Local activism for local issues: Why you should care about local politics


Illustration by Hikmot Oshidele

By Sophia Rainey, Opinion Editor

This past summer when I told people I was interning for a woman running for Municipal Clerk of Court, the most common response was “What is that?” 

This exemplifies a trend that has been increasingly concerning to me: the fact of the matter is that most people have no idea what is going on in local politics.

The Municipal Clerk of Court is essentially responsible for ensuring the court system is functioning smoothly. When I was working as an intern I mainly worked on compiling a mailing list by cross-referencing names and while that wasn’t anything groundbreaking, that does not mean that local involvement does not matter.

In the mid-90s, six Chicago aldermen and several more city officials were convicted by the FBI for everything from drug trafficking to ties to organized crime as a result of Operation Silver Shovel. The corruption was so extensive that there was an entire floor at the Metropolitan Correctional Center downtown dedicated to housing those convicted. 

Thirty years later, corruption in Chicago politics has not disappeared. 

This June, Alderman Carrie Austin’s office was raided by the FBI. 

Alderman Edward Burke’s office was also stormed by the FBI in November of 2018 and less than five months later he was re-elected to office. He has even been indicted on racketeering charges and still remains in office.

A combination of ignorance and apathy has led to a lack of change in local politics. 

Local elections are the ones that affect us the most, yet we do not vote in them.

One of the most major local elections in recent history, the 2019 Chicago mayoral race, had a turnout of just 32%. If a defining election has a voter turnout of less than one-third of voters, what hope do down-ballot races have?

Mrs. Smith, an AP Government and Politics teacher, feels that local elections are the ones affecting day to day life despite their lack of popularity.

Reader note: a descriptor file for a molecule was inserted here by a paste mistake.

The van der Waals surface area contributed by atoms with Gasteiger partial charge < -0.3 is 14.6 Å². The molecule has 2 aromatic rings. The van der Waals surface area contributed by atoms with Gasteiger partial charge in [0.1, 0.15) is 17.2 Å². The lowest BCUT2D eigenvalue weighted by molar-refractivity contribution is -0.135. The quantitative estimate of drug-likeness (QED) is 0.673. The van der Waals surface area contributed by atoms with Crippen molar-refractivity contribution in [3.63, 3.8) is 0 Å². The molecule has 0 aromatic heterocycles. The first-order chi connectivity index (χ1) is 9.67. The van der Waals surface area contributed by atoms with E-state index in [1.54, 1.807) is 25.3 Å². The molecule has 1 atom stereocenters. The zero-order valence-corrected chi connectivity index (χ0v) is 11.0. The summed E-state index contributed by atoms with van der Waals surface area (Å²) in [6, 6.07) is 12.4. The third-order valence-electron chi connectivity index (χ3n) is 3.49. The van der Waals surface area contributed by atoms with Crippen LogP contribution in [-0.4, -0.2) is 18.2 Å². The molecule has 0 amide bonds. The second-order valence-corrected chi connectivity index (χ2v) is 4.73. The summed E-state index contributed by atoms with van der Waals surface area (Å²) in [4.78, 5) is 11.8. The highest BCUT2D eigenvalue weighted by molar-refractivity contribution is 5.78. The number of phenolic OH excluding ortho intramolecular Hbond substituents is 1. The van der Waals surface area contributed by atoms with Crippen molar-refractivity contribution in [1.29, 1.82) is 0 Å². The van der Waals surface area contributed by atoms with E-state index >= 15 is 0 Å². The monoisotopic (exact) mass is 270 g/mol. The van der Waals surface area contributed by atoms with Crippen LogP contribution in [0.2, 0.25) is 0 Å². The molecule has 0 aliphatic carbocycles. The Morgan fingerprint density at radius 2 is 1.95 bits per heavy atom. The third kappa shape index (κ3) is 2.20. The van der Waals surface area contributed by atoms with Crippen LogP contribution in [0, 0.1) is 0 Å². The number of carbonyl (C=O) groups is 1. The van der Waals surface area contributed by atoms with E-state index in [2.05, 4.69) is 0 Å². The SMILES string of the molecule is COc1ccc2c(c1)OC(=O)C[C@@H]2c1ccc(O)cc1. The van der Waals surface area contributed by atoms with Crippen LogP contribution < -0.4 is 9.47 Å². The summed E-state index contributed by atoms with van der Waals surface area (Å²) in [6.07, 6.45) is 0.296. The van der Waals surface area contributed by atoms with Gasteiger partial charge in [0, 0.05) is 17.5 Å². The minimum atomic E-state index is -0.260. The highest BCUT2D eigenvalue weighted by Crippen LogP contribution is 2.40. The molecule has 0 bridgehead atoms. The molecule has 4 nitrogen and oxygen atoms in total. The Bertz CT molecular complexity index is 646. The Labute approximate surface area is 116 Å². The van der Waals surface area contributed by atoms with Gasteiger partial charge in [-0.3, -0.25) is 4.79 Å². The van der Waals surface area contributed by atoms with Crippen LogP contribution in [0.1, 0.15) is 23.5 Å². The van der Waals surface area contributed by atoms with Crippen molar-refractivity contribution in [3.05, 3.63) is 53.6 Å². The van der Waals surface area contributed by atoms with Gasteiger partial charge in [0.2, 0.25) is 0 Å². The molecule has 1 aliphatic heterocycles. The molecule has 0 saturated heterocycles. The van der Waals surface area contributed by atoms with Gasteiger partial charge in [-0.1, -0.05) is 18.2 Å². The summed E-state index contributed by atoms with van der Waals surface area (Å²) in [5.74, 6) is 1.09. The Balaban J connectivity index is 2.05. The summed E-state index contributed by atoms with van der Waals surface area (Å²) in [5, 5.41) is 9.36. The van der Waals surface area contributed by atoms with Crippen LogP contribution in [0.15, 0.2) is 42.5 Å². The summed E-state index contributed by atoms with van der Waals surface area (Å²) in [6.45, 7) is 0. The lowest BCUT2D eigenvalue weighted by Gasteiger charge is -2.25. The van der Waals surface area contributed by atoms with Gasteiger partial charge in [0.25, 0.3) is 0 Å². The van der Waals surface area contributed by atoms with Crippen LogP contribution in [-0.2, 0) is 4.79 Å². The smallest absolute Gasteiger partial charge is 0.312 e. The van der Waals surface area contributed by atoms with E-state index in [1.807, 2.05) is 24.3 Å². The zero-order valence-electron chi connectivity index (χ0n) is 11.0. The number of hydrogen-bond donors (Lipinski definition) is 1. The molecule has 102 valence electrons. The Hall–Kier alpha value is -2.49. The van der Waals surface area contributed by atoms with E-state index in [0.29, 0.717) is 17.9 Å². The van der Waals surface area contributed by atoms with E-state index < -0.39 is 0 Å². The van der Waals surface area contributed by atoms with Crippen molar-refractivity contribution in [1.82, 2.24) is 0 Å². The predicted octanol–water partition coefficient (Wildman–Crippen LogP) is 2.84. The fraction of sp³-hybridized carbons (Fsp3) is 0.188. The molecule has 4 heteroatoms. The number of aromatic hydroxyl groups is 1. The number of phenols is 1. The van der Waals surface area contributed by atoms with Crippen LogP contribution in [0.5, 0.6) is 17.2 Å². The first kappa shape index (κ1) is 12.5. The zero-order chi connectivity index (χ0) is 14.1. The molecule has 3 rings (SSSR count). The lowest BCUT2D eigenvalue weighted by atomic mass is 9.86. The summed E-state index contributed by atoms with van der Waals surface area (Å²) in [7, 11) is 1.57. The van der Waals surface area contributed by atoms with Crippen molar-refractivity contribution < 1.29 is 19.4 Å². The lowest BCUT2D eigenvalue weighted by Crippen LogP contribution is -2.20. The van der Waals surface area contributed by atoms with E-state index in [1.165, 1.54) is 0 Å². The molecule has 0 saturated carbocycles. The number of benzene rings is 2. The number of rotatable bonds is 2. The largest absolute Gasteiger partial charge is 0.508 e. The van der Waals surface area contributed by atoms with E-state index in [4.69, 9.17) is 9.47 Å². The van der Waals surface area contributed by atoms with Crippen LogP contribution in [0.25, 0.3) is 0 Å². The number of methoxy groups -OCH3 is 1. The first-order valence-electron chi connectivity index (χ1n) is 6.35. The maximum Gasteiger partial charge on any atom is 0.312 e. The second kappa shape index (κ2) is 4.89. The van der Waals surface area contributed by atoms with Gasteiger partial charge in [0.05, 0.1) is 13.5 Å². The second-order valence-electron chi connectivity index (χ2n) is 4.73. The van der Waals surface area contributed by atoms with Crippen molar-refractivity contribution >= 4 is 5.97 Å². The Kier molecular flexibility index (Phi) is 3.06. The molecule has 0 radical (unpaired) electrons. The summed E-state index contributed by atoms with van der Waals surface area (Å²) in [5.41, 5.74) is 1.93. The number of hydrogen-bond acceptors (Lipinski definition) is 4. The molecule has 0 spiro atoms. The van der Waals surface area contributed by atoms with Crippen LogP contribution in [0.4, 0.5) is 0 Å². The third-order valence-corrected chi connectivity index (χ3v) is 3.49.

“It’s not exciting to go vote for the comptroller; it’s exciting to vote for the president,” Smith said. “But in reality, who’s going to affect your day-to-day life? It’s going to be your local politicians.”

Our everyday lives are affected by local issues like potholes, school funding and garbage collection. None of these things are managed by the federal government.

Congress moves notoriously slowly; your life is much more likely to be affected by laws being worked on in your local government than the laws currently in congress.

The politicians in our state and local governments are much more accessible than those in the federal government. My state representative, Will Guzzardi, lives in my neighborhood. When I wrote to him about a policy issue, he—not a staffer—actually wrote back to me.

Smith said that many people just assume work will get done locally.

“People take for granted that this all just happens, and it doesn’t,” Smith said.

When people celebrate things like marijuana being legalized in Illinois or abortion protections being passed, many fail to realize that the people responsible for it being passed are their state senators and state reps. 

Your state representatives represent fewer people than your representatives in the federal government. As a result, they are more in tune with your needs. If you could only make one phone call to a politician, you could accomplish more if you called a local politician rather than a federal one.

Laws passed locally could potentially have influence federally. If enough states legalize marijuana, for example, it could potentially inspire change on a national level. Working to restore voting rights for people convicted of a felony could lead to national change if they then vote. 

You can inspire national change by working at the local level; movements have to start somewhere.

There is more than one way to inspire political change, but one of the most effective ways is voting in local elections. If you actually want change to happen around you, vote because change starts at the local level.